Posts Tagged ‘grass’

Mowing the Lawn-Half-Cut

Source: Wikimedia Commons

Late summer is a great time of year for many things, but is putting in a new lawn one of them? According to the University of Maine’s Cooperative Extension, late summer is the best time of year to seed a lawn in Maine. Why? The soil is still warm enabling grass seed to quickly set roots and establish themselves. Furthermore, weeds are on their way out, meaning less competition with newly seeded grass.

Best Type of Grass Seed

There is no doubt that Maine is a cool weather state with only a few short months of summer sun. This makes choosing the best type of grass seed for a new lawn all the more important. Cool season grasses are the best option because they flourish during the hot days of summer after a long, freezing cold winter. When putting in a new lawn, choose from a variety of cool season grasses depending on traffic and time available for maintenance.

  • Kentucky Bluegrass: Grows dense and bright green to deep blue-green in color. Best used in low-medium trafficked areas.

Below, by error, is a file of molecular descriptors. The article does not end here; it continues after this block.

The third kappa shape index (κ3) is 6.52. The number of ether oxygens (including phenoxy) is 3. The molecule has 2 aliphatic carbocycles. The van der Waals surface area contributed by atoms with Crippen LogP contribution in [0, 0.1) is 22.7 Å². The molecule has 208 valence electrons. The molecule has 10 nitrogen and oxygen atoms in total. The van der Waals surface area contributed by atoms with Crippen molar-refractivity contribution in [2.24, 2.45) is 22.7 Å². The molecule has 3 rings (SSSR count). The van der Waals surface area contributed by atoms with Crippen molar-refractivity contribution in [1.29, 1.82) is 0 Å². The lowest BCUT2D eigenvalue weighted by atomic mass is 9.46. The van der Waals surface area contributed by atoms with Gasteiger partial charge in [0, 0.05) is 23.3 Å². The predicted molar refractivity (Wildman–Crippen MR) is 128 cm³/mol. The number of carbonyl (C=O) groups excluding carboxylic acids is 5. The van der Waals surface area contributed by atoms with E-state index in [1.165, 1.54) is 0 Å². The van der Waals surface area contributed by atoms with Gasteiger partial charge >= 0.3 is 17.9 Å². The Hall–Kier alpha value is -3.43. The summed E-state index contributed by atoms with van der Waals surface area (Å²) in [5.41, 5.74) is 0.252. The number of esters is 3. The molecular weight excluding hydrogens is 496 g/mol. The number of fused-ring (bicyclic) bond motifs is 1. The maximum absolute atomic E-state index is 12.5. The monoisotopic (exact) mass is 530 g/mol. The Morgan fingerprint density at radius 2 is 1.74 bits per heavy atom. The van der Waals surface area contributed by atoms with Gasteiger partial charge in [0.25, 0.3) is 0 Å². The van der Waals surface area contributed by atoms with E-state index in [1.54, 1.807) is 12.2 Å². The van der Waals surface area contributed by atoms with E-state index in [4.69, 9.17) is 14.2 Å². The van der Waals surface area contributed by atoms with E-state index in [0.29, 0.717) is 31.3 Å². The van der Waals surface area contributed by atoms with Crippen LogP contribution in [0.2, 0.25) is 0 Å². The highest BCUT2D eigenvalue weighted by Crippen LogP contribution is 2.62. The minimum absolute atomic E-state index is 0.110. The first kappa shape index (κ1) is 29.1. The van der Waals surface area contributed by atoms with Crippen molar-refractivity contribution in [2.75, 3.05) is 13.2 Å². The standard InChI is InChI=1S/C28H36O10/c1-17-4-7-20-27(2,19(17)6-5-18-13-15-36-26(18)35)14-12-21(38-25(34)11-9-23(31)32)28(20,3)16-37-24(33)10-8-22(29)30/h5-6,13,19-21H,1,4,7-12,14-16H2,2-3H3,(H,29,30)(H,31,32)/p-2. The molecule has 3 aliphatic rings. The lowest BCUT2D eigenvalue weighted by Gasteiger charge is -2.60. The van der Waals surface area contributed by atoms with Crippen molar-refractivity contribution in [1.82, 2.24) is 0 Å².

• Fine Fescue: Grows bright green in color and grows great in shady areas requiring little maintenance and moisture. Best used in moderately trafficked areas.
  • Tall Fescue: Grows thick and deep green in color. Tolerates highly trafficked areas, heat, and drought. Offers superb disease resistance.
  • Perennial Rye Grass: Grows bright green in color and is known for quick germination. Tolerates highly trafficked areas and requires little maintenance.

Help Putting in New Lawns in Maine

No time to put in a new lawn, no problem! Contact Beaulieu Industries today for a free site evaluation and estimate. We’ll be happy to do the work for you at an affordable price.


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Lawn_grassNow’s a good time to start reseeding your lawn and fixing any dead or bare patches. Before heading to the store and picking up any old bag of grass seed, there are a few things to consider. Choosing the right type of grass seed makes a big difference in how well your lawn grows.

Tips for Choosing Grass Seed

  • Cool/Warm Season Grasses: Choose according to the area in which you live
  • Use of Lawn: Consider use of the lawn and how much wear and tear it will receive and choose a grass that can handle its use
  • Maintenance: How much time do you have to mow, rake and water the grass? Choose a high or low maintenance type of grass seed accordingly